Mouthwatering: it smells like smoked food at the Karlsruhe Institute of Technology (KIT) – and no ham in sight. The reason for this are dried plant remains. Scientists try to produce fuel from this biomass.
There is a strong smell of smoked ham in the test hall, as if the researchers were on their lunch break. Yet the appetising aroma is present day and night in the hall at the Karlsruhe Institute of Technology (KIT), when researchers try to transform dry plant matter such as straw into fuel. In doing so, the smell of smoked goods originates - fully without the ham.
At this test facility called "bioliq", Karlsruhe researchers investigate the most efficient way of generating energy out of residual biomass. This plant matter contains lignin and cellulose. Lignin is made up of firm polymer chains and, together with cellulose, is responsible for the lignification of plant cells. An estimated 20 to 30 per cent of the dry matter of lignified plants consists of lignins. Next to cellulose and chitin, they are the most frequent organic compounds found on Earth. Yet how to turn dry plants into fuel?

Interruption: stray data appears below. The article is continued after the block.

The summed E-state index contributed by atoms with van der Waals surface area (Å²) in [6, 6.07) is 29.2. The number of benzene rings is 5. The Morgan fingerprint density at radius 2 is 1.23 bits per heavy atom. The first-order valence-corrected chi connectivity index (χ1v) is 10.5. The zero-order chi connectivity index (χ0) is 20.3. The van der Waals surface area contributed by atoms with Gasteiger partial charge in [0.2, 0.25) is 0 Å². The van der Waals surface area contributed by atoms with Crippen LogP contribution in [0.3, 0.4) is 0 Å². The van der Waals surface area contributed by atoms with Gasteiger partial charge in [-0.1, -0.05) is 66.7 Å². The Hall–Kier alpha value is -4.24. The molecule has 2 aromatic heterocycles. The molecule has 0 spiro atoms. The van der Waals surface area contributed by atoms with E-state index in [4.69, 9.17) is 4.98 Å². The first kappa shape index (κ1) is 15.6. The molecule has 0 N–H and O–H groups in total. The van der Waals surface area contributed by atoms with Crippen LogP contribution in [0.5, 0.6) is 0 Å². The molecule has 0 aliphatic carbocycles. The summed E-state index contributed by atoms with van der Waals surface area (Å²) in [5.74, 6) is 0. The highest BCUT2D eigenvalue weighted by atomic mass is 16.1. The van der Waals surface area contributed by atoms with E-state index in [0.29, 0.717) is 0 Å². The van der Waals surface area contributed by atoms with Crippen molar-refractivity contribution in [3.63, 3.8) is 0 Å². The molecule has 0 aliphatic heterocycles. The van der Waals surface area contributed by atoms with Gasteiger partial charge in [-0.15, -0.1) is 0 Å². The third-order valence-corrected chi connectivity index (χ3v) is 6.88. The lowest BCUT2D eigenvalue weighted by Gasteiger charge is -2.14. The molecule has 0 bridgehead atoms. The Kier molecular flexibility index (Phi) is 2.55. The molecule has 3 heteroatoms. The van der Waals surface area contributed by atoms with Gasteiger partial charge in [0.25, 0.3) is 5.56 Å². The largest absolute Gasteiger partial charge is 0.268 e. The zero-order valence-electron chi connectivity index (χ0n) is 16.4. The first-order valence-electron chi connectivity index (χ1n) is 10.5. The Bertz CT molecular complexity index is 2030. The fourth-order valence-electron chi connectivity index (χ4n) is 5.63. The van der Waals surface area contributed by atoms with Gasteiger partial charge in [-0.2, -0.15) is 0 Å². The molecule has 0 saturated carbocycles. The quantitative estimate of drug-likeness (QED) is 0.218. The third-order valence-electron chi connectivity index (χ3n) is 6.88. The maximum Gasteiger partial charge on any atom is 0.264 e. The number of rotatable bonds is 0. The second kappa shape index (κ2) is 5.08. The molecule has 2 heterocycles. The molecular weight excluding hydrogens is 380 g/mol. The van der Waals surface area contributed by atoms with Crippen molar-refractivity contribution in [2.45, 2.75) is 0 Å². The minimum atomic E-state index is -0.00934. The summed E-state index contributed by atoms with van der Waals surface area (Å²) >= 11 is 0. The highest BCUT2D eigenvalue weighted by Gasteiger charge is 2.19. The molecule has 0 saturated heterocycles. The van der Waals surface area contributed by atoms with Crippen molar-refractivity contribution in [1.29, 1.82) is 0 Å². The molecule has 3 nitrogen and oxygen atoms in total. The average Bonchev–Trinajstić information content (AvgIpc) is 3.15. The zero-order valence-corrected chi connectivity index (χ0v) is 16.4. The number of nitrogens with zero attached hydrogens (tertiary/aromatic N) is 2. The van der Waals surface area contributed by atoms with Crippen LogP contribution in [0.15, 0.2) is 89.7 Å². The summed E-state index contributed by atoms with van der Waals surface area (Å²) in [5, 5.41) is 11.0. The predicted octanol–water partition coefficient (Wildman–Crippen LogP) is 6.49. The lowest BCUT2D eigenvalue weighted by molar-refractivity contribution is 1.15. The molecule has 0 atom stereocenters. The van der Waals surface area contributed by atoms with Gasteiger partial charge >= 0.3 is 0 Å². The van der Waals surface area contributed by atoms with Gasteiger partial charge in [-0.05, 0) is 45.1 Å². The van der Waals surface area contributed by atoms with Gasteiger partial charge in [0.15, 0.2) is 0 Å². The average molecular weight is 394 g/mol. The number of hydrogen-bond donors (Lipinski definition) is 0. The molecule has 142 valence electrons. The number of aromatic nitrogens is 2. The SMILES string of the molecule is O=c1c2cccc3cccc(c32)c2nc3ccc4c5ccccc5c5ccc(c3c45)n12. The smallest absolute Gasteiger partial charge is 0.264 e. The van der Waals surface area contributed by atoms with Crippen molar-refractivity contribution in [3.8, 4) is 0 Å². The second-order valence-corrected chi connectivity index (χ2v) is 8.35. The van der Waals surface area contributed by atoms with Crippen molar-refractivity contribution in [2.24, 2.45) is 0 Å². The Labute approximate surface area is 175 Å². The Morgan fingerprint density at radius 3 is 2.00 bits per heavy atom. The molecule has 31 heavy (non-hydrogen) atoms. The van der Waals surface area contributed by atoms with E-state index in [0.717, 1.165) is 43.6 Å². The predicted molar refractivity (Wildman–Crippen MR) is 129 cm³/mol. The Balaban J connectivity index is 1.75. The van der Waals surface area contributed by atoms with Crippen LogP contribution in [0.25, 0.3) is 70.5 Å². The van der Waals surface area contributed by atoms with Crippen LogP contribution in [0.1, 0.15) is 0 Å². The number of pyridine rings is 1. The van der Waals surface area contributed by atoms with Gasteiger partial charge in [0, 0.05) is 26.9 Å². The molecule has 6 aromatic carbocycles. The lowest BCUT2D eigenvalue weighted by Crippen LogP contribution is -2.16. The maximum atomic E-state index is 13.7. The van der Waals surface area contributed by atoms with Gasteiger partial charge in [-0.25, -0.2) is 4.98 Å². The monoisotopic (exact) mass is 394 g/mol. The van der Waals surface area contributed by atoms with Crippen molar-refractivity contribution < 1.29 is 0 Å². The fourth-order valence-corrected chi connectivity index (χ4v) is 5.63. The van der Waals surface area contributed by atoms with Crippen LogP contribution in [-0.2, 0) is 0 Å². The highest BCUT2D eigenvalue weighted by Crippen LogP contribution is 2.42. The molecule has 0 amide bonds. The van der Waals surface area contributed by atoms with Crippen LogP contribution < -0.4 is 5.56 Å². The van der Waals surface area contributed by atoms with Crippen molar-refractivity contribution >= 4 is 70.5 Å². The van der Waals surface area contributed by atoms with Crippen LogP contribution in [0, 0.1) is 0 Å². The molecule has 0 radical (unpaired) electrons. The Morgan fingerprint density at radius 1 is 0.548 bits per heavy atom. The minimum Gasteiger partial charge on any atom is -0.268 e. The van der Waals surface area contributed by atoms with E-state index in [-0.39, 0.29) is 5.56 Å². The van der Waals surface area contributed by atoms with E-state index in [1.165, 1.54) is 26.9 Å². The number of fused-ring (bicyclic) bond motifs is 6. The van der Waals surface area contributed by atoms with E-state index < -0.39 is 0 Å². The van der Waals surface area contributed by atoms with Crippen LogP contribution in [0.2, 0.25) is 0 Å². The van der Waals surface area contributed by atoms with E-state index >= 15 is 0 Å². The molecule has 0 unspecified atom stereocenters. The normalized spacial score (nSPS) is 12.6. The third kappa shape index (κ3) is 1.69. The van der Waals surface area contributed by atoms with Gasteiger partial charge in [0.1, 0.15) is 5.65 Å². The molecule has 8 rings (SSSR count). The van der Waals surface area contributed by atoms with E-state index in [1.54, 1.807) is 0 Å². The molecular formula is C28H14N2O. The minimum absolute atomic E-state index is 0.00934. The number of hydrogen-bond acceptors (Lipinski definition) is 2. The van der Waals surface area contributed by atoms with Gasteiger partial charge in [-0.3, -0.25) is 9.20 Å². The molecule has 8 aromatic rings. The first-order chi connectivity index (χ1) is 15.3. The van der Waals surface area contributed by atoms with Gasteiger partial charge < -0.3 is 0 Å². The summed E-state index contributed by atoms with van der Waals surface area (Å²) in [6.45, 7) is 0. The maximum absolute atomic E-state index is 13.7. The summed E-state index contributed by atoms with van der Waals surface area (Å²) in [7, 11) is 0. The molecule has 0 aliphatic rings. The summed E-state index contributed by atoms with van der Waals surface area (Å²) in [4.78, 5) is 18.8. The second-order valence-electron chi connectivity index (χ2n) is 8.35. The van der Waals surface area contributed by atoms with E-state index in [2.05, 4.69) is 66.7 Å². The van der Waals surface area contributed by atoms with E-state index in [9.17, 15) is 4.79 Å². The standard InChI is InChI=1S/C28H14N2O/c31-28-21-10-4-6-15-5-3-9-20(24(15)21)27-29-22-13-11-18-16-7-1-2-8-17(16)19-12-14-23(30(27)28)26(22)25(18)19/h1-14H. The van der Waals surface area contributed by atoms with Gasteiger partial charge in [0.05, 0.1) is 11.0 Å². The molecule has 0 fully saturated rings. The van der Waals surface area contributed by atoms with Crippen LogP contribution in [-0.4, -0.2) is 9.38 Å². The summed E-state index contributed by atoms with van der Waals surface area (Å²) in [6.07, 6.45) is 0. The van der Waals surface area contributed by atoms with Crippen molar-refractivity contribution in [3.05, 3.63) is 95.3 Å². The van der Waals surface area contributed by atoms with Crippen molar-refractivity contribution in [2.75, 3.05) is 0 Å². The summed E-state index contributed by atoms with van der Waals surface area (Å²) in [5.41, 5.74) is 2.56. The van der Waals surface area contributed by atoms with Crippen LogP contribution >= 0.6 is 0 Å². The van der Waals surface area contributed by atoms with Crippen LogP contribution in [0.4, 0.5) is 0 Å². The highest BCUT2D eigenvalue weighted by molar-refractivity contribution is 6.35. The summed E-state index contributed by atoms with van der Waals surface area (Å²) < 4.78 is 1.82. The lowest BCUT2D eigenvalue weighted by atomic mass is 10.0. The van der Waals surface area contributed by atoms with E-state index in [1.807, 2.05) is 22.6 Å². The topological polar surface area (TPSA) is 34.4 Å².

In a first step, the biomass is subjected to high temperatures and the exclusion of oxygen to produce an energy pulp similar to crude oil. This is used to generate gas, which is further purified by removing unwanted matter. In a last step, the scientists combine the gas molecules to produce tailor-made biofuel. The individual steps have already been successfully tested. This year, the entire process is being put into operation for the first time at the pilot plant. Bales of straw are thus converted into high-quality and motor compatible designer fuels, paving the way for production on an industrial scale. Now the researchers want to test whether they can use the method to produce also environmentally friendly kerosene for aviation purposes, to name one example. Who knows, perhaps that will generate the smell of sausages.